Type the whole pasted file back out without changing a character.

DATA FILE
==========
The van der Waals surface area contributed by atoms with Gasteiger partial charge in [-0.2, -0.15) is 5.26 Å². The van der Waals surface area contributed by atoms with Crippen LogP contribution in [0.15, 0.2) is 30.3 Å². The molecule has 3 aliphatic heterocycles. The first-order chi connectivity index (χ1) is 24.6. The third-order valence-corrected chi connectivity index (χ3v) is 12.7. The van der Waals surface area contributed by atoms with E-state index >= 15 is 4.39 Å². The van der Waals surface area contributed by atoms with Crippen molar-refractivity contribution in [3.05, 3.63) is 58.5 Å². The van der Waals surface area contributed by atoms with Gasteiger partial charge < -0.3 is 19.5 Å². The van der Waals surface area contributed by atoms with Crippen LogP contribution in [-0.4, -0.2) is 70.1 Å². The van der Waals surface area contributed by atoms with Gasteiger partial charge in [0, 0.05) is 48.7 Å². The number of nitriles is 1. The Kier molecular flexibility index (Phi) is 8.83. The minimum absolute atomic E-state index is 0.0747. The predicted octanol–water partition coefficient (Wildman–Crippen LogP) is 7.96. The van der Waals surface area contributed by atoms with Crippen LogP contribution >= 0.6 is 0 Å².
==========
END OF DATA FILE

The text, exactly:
The van der Waals surface area contributed by atoms with Gasteiger partial charge in [-0.2, -0.15) is 5.26 Å². The van der Waals surface area contributed by atoms with Crippen LogP contribution in [0.15, 0.2) is 30.3 Å². The molecule has 3 aliphatic heterocycles. The first-order chi connectivity index (χ1) is 24.6. The third-order valence-corrected chi connectivity index (χ3v) is 12.7. The van der Waals surface area contributed by atoms with E-state index >= 15 is 4.39 Å². The van der Waals surface area contributed by atoms with Crippen molar-refractivity contribution in [3.05, 3.63) is 58.5 Å². The van der Waals surface area contributed by atoms with Gasteiger partial charge < -0.3 is 19.5 Å². The van der Waals surface area contributed by atoms with Crippen LogP contribution in [-0.4, -0.2) is 70.1 Å². The van der Waals surface area contributed by atoms with Gasteiger partial charge in [0, 0.05) is 48.7 Å². The number of nitriles is 1. The Kier molecular flexibility index (Phi) is 8.83. The minimum absolute atomic E-state index is 0.0747. The predicted octanol–water partition coefficient (Wildman–Crippen LogP) is 7.96. The van der Waals surface area contributed by atoms with Crippen LogP contribution >= 0.6 is 0 Å².